Critics of local funding and the property tax argued that reliance on local tax bases was inherently unfair to the children of lower property wealth districts. The California Supreme Court in 1971 agreed with the critics in its Serrano v. Priest decision. The California legislature responded with a plan that shifted more responsibility to the state and limited the extent to which localities could increase taxes on property. The California decision led to a wave of challenges to state funding systems across the United States. Over the next 25 years, courts in 43 states would hear cases regarding the constitutionality of the funding system for public schooling, and these court challenges continue today. Many states have followed the California lead and overturned their funding systems while others have not overturned their systems but have modified existing sources of revenues for schools. But even in states without a court challenge, states generally have been proactive in moving toward funding formulae that shift more responsibility to the state and away from local tax bases. The result of these changes in funding sources has been to reduce the average variance in funding across local districts within a state. (8)

    Implicit in the motivation to centralize funding at the state level and equalize revenues across districts is the notion that school expenditures and student achievement are directly linked. While there is a long history of research that casts doubt on this assumption (Hanushek, 1986, 1997, 2006), recent research regarding the link between funding and student achievement, and the role of educational expenditures more generally has been renewed (Hoxby, 2001; Murray et. al., 2004; Baicker and Gordon, 2006; Jackson et. al., 2016; Lafortune et.al., 2018). Lafortune et al. (2018) suggests that low-income and high-income districts have been roughly at revenue parity since 2001 because of the way in which funding has been allocated to schools over the past twenty-five years. They find that court reforms have reduced between-district inequities but because of the distribution of poor and minority students across rich and poor districts, the reforms have not reduced the gap between high and low-income students or the minority-white gap. Jackson et al. (2016) found positive long run improvements with relatively large coefficients on court-ordered spending variables over a host of measures of outcomes.

    But not all studies have found such large or positive improvements associated with finance reforms. Baicker and Gordon (2006) found that court orders requiring more state financing of schools and more progressivity have been followed by little evidence of more resources available for low-income districts, and this is especially true when examining the effect on other public services available to those districts. The reason for the overall static outcome in resources available in low income districts is the fact that state revenues are substituting for local revenues either directly to the schools or indirectly in the form of resources for other public services.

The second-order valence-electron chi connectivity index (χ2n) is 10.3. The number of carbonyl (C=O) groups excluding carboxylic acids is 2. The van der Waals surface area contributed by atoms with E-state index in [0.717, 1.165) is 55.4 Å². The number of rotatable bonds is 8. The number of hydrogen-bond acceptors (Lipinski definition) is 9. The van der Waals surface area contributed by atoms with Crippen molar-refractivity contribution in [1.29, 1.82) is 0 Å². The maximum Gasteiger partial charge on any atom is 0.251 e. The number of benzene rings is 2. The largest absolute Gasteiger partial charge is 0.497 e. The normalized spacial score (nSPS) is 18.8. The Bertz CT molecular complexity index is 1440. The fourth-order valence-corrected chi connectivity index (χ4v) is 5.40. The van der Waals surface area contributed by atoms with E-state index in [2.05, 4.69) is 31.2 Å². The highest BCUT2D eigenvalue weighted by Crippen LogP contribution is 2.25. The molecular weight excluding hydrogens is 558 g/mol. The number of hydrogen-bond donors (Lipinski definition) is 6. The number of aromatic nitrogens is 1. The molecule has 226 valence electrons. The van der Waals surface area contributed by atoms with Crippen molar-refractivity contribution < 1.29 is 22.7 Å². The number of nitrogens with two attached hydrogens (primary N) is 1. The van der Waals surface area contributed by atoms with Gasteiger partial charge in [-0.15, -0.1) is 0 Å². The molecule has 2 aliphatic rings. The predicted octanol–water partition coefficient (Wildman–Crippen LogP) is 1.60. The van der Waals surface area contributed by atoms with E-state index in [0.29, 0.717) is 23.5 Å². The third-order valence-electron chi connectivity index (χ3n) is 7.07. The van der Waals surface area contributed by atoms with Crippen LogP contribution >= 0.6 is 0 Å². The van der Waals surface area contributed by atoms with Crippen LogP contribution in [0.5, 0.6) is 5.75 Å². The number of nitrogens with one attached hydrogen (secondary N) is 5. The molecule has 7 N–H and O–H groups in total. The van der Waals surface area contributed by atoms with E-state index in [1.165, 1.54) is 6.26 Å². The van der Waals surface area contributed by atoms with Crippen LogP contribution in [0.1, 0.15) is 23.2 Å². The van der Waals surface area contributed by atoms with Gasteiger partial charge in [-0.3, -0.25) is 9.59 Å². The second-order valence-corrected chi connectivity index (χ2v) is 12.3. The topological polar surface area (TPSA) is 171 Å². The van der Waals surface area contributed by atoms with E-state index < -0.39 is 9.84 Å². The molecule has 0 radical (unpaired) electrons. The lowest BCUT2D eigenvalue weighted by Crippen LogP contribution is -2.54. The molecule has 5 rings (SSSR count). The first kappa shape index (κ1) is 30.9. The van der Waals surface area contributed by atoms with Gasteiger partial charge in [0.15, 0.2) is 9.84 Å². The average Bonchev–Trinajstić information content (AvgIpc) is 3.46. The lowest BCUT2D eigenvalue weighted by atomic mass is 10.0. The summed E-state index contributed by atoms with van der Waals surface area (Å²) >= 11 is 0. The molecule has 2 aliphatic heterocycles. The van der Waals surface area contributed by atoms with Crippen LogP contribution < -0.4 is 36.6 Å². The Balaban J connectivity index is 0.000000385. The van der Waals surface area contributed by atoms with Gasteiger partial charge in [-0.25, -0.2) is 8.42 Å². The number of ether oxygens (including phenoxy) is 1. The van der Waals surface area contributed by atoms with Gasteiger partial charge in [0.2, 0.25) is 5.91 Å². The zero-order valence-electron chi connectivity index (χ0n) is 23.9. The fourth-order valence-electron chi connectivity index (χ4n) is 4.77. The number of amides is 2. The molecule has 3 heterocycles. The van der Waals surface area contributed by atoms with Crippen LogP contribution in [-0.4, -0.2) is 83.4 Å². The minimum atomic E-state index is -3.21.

Recent studies at the state level have begun to try to provide insights into why particular patterns of effects may be observed in the national studies (Conlin and Thompson, 2014; Hyman, 2016). Hyman, for example, finds evidence that there have been long-term gains in Michigan student outcomes beyond high school following state finance reform. Both college enrollment and degree receipt increased following Michigan's school finance reforms but he found that resources were directed toward schools serving wealthier families within districts.

    This paper looks at a single state, Kentucky, which adopted strong centralized finance reforms. Kentucky is interesting because it is generally considered to have been an influential case that inspired others "to go well beyond equality in spending and focus on ensuring that all students in the state have equitable access to adequate educational opportunities" (Flanagan and Murray, 2004, p. 195). Kentucky also offers the advantage of looking at the effects of centralization over the long run because the Court-ordered financial reform has been in place since 1990. In the spirit of Baicker and Gordon (2006), Cascio et al. (2013), and Hyman (2017), we look at the reaction of local school district funding decisions to a court-ordered formula for funding.


    Historically, Kentucky relied heavily on the property tax to fund its schools. There was early recognition that this reliance resulted in inequalities in school funding related to tax capacity and there was an attempt in1952 to remedy the problem by introducing minimum funding from the state (Day, 2011). To participate in the state program, localities were required to tax the assessed value of property at a uniform rate. By 1976, enforcement of local effort had vanished and the program had become a flat grant to all districts funded by a state property tax. Legislation known as a Power Equalization Program (PEP) was passed in 1976 that provided state funds "to districts to supplement revenues raised through a local property tax at a state-set rate" (Flanagan and Murray, 2004, p. 197). State funds accounted for 63% of total school funding by 1989. But the PEP did not reduce the spending inequalities across districts. Failure stemmed from multiple causes including (1) the unwillingness of local...